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Trump personally met Russian official, despite completely denying it

The White House says reports on the meeting are overblown.


David Gilmour


Posted on Mar 8, 2017   Updated on May 24, 2021, 9:24 pm CDT

President Donald Trump personally met Russian ambassador Sergey Kislyak in the run up to the 2016 presidential election, despite his repeated claim that he had no contact with Russia during his campaign.

The information, which was already in the public domain, surfaced in a Wall Street Journal article, published in May 2016, which recently resurfaced. The report covers a foreign policy speech made in Washington D.C. on April 27.

In the speech, Trump expresses his aspiration for “improved relations with Russia” if he were to become president. The article goes on to explicitly describe Kislyak’s meeting with Trump: “A few minutes before he made those remarks, Mr. Trump met at a VIP reception with Russia’s ambassador to the U.S., Sergey Ivanovich Kislyak. Mr. Trump warmly greeted Mr. Kislyak and three other foreign ambassadors who came to the reception.”

This revelatory detail places the commander-in-chief at the center of a controversy that has plagued his administration since U.S. intelligence agencies concluded that the Kremlin orchestrated cyberattacks to manipulate the outcome of the presidential election in Trump’s favor. The pre-election activities of individuals within the Trump campaign then came under scrutiny as affiliation and interaction with Russian representatives was examined.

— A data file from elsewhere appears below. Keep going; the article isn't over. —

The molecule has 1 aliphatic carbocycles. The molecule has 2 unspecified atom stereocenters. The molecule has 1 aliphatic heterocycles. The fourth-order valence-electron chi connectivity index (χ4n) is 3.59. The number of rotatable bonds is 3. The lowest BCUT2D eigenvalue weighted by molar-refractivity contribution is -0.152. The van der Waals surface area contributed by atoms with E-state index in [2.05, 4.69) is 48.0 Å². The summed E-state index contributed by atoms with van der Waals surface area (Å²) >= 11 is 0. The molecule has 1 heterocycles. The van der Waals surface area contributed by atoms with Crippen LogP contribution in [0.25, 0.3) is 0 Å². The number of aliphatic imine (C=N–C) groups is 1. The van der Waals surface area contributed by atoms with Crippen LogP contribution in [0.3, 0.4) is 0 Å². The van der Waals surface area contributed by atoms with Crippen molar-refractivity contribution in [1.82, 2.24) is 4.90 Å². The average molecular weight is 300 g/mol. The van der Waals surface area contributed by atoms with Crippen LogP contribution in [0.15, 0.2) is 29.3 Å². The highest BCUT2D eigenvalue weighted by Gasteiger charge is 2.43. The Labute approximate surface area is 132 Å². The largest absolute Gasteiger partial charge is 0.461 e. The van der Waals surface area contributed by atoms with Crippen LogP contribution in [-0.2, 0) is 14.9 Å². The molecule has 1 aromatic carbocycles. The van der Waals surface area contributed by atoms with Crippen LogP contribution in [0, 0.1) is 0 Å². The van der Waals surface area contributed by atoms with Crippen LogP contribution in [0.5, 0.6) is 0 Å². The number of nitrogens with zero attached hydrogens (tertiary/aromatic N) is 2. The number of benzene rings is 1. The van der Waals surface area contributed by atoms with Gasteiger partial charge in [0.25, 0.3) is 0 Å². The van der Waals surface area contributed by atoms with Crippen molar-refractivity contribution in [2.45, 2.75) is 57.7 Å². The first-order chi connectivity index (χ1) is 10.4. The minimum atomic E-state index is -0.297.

The White House has dismissed reports on the president’s encounter with Kislyak as “disingenuous and extremely misleading.”

“We have no recollection of who he may have shaken hands with at the reception and we were not responsible for inviting or vetting guests,” the White House responded in a statement issued late Tuesday. “To state a ‘meeting’ took place is disingenuous and extremely misleading.”

Already the allegations have resulted in the resignation of Trump’s former National Security Adviser Michael Flynn and Attorney General Jeff Sessions, who managed to stay in office, having to recuse himself from Justice Department investigations into the matter. Importantly, both men had lied about or denied their conversations with Kislyak.

Trump himself has strongly denied every allegation that he had contact with Russian representatives during his campaign and called the speculation a “ruse” in a rambling and defensive press conference in February.

At a February press conference, Deputy Press Secretary Sarah Huckabee Sanders said of the question of the Trump campaign’s Russian connections: “This is a non-story because to the best of our knowledge, no contacts took place, so it’s hard to make a comment on something that never happened… The big point here is the president himself knows what his involvement was, and that’s zero. And I think that he’s the primary person that should be held responsible, and he had no interaction, and I think that’s what the story should be focused on.”

Of course, diplomats and politicians cross paths all the time, but it is the repeated denial of contact that is likely to cause the president most trouble.

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*First Published: Mar 8, 2017, 1:05 pm CST